Since I bought an old dining table as source of wood, I first took it apart so I knew exactly what the sizes where that I could use in my design. The main challenge was the length of the legs. A dining table is lower than a workbench, so the legs were too short for a standard design with 4 legs at each corner. I gave it some thought and came up with the idea of just two legs, so I could raise the height of each leg by placing a horizontal part under the leg.
Since I wanted a traveler workbench, it had to fit easily in my car. Therefore each individual part should be quite flat, so I could stack them.
Step 3: Design (2)
I spent almost a day working on the design. First I made some rough sketches on paper, but when I had a general idea about how I would make the workbench, I made more detailed drawings with Fusion 360.
Before this project I never worked with Fusion 360, so I also spent a day watching tutorials and getting used to the program. Of course I am still a beginner with Fusion 360, but it helps a lot in visualizing the design.
I will now first describe how I made the top and bottom shelf. Then I will describe the design details of the legs and how I made the legs. And after that I will describe how I designed the adjustable feet and how I made them.
So let's now start actually building the workbench.
Step 4: Cutting the Top and Bottom Shelf
I used a circular saw and a simple jig to cut the large table top into smaller pieces.
I added a screenshot of a Fusion360 drawing where I show the entire table top in brown and green. The red lines are the cuts that I made with the circular saw. I used the brown parts in this project and the green parts were not needed now, so I will keep them for a future project.
I placed some pieces of wood under the table top to prevent that I would cut in the floor. As you can see, I placed the table top upside down while cutting as a circular saw tends to make a nicer looking cut at the bottom.
The table top was 110 x 52 cm (43" x 20") and 3 cm (1.25") thick.
The bottom shelf was 90 x 38 cm (35"x 15") and of course also 3 cm (1.25") thick.
I also cut the 4 feet and 2 top parts of the legs from this table top. You can see all the dimensions on the drawing.
Step 5: Removing a Small Piece From the Bottom Shelf
As I wanted the bottom shelf to fit around the leg, I had to remove a square of 10x10 cm (4x4") from each side. I drilled a hole close to the corners of the square and used a jig saw to make the cut between the two corners. The jig saw was struggling with this oak, so I did not force it.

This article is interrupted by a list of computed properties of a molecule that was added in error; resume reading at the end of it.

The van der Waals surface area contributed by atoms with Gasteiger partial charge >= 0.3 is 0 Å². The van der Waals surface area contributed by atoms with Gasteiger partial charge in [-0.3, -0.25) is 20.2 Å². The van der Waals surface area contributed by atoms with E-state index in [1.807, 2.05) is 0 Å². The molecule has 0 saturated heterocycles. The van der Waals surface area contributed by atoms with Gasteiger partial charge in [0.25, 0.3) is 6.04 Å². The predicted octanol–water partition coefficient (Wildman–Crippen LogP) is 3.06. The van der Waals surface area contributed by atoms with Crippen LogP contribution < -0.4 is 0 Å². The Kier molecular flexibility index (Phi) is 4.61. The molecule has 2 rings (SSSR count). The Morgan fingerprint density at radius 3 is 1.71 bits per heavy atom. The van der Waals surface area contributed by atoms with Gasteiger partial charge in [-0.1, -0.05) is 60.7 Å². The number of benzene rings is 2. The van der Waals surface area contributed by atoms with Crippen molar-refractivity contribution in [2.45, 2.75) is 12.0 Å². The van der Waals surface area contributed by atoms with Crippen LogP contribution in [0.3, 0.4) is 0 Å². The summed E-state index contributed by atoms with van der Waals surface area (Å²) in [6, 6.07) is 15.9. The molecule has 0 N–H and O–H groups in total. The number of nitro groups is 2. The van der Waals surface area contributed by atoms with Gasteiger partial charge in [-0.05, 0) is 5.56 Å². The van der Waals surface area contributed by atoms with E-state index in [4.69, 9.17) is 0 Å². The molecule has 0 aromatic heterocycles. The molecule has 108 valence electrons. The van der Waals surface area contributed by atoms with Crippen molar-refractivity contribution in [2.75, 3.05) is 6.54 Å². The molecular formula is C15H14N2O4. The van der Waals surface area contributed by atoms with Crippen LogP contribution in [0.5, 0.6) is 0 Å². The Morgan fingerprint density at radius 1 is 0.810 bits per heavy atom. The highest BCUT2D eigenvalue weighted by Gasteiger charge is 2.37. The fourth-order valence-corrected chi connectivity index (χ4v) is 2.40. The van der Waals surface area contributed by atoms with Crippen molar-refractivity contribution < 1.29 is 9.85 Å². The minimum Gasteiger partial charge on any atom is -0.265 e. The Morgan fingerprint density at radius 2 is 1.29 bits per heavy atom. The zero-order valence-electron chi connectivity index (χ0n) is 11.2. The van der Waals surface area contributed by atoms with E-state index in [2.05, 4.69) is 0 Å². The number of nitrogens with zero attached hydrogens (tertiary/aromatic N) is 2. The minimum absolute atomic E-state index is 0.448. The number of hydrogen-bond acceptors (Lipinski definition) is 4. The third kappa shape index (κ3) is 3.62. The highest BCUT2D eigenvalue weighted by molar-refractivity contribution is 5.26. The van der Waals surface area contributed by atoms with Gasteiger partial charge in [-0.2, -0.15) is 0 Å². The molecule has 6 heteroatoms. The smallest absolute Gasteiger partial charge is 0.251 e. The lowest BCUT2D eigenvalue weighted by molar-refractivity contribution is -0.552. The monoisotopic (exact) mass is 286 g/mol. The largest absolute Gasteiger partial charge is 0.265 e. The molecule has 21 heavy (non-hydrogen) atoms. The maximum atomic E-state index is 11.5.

Step 6: Sanding and Applying Oil
Since I used an old table, the table top has some light spots and just looked old. I sanded one of the off-cuts and applied some oil and compared that with the part that I had not yet treated. I liked the new finish, so I sanded the top for the workbench and the bottom shelf. I did not use a sanding machine, as I experienced in previous projects that using a machine might actually be more work. This is because an old table top is not perfectly flat and a sanding machine will not get into the lower spots very well. I used a 40 grit piece that I cut from a belt for a belt sander to remove most of the old stain and finished with a 120 grit piece also from a sanding belt. Manually sanding the entire top and bottom shelf took about 20 minutes in total.
After sanding I removed the dust and then applied an oil.
Step 7: Design Details of the Legs
Each leg is made from four pieces of oak. In the drawings above I show the individual components, so that it is easier to understand the next steps.
Both legs are identical.
Step 8: Cutting the Legs
The legs of the old dining table were 78 cm long. I kept two of them at this length of 78 cm (31") and I cut the other two legs to a length of 50 cm (20").
The 50 cm long pieces will be used horizontally and the 78 cm long pieces will be used vertically. I added a photo where the legs are joined already with the dimensions.